A fictional memoir of offstage drama
Valerie Martin’s 1990 novel, “Mary Reilly,’’ a retelling of Dr. Jekyll and Mr. Hyde from the perspective of the doctor’s imagined housemaid, was a revelation. In it, Martin demonstrated how an author could meld imagination and research to practically create a new genre. In “Property,’’ a spare and magnificent novel about a plantation wife and the slave she loathes, she took on a real and large historical theme, showing through a simultaneously repellent and almost-sympathetic protagonist how oppression breeds further subjugation. Martin’s 2007 novel, “Trespass,’’ was another superb example of how to illuminate societal forces through interpersonal relationships, showing xenophobia and tribalism being played out on a global and familial level.
So it was with great anticipation that I started her newest novel, “The Confessions of Edward Day,’’ a fictional memoir whose dust jacket promised to reveal the lives of actors in the explosive theater scene of New York in the 1970s. Sadly, I finished it feeling baffled and disappointed at its small palette and so-what implications.
Edward Day is an aspiring actor with good looks, piercing blue eyes, and a dedication to emotional honesty. His commitment to acting was sealed at the age of 19 when his mother committed suicide and he “began to take an interest in my feelings as opposed to simply feeling them non-stop . . . for me, acting was an egress from unbearable sorrow and guilt.’’ Though earnest and high-minded, Edward is not above having fun, and on a summer weekend on the New Jersey shore he finds great pleasure in his blossoming fling with Madeleine, a sensual and talented actress. But this promising relationship nearly ends when late that night, Edward falls off a pier into rough water and almost drowns before being rescued by another aspiring actor, Guy Margate.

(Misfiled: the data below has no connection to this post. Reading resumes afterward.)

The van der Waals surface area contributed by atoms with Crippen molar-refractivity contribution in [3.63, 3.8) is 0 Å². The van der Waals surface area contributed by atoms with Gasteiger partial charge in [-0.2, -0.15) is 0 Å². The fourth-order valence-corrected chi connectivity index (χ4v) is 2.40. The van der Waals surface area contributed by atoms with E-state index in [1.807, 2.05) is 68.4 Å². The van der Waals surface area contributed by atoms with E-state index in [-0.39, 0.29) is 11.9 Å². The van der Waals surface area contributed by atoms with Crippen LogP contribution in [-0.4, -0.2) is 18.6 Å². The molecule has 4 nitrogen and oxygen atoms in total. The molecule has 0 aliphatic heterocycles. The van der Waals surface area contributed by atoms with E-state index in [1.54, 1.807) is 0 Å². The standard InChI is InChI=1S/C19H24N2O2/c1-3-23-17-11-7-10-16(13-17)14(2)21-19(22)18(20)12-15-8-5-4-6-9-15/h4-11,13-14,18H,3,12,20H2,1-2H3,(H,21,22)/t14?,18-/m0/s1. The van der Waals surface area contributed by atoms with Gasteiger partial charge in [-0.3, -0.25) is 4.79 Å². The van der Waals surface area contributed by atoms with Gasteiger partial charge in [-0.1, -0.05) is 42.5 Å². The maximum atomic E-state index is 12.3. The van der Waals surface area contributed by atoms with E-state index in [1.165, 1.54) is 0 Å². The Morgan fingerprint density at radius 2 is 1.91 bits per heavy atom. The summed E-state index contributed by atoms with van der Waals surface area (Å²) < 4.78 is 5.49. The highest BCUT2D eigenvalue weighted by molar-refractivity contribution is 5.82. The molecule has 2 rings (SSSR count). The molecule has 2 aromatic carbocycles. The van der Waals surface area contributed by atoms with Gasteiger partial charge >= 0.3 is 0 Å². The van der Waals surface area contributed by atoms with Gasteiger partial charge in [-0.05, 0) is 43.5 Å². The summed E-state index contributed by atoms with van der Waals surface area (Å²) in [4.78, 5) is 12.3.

Guy is Edward’s doppelganger - remarkably similar in appearance, equally ambitious, and as avid in his pursuit of Madeleine. Edward takes an immediate and visceral dislike to his rescuer, finding him to be a sleazy braggart and a mediocre actor. Their professional rivalry and competition for Madeleine, enacted over the next 20 years, forms the spine of the story. Each encounter between them is increasingly rife with menace. Edward is artistically pure and committed to his craft, but he is also irresponsible. And though Guy is dislikable and flawed, he shows commitment to others that Edward lacks. Like an inversion of Wilde’s “Portrait of Dorian Gray,’’ Guy pays the price for Edward’s artistic integrity, and as Edward’s professional star rises, Guy’s looks and prospects steadily decay.
Though Edward’s narrative voice is somewhat stiff and remote, it is also witty, and I can’t fault the book for being boring. And along the way, Martin provides us with an interesting smattering of theory about method acting, a guide to Manhattan real estate in the 1970s, and some fine synopses of plays by Williams, Strindberg, and Chekhov. Clearly she has done her homework, but that’s precisely the problem: The novel reads more like she is passing on some facts she has learned than that she is applying some wisdom she has incorporated. Had her prior works not shown such ambition and delivered such powerful insights, I would have read this book with lower expectations. But that’s the perverse price of being so accomplished. Like Guy, Martin’s work suffers when she lowers her sights.
Julie Wittes Schlack is a Cambridge-based writer and facilitator of online communities.